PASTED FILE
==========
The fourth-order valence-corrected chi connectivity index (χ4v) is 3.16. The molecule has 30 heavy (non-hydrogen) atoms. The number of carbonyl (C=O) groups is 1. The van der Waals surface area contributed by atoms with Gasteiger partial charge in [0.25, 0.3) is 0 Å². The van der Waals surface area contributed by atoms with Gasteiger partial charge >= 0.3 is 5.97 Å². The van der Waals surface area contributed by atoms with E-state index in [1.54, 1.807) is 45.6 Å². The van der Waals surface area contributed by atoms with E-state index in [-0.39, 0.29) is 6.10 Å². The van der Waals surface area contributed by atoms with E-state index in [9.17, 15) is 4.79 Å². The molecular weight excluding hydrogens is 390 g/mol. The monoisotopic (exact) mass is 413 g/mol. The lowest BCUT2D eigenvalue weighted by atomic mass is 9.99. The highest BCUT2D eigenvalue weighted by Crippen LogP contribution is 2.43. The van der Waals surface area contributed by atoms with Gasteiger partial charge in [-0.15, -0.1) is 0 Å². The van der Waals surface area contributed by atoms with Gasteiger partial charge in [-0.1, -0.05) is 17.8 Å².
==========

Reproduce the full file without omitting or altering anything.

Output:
The fourth-order valence-corrected chi connectivity index (χ4v) is 3.16. The molecule has 30 heavy (non-hydrogen) atoms. The number of carbonyl (C=O) groups is 1. The van der Waals surface area contributed by atoms with Gasteiger partial charge in [0.25, 0.3) is 0 Å². The van der Waals surface area contributed by atoms with Gasteiger partial charge >= 0.3 is 5.97 Å². The van der Waals surface area contributed by atoms with E-state index in [1.54, 1.807) is 45.6 Å². The van der Waals surface area contributed by atoms with E-state index in [-0.39, 0.29) is 6.10 Å². The van der Waals surface area contributed by atoms with E-state index in [9.17, 15) is 4.79 Å². The molecular weight excluding hydrogens is 390 g/mol. The monoisotopic (exact) mass is 413 g/mol. The lowest BCUT2D eigenvalue weighted by atomic mass is 9.99. The highest BCUT2D eigenvalue weighted by Crippen LogP contribution is 2.43. The van der Waals surface area contributed by atoms with Gasteiger partial charge in [-0.15, -0.1) is 0 Å². The van der Waals surface area contributed by atoms with Gasteiger partial charge in [-0.1, -0.05) is 17.8 Å².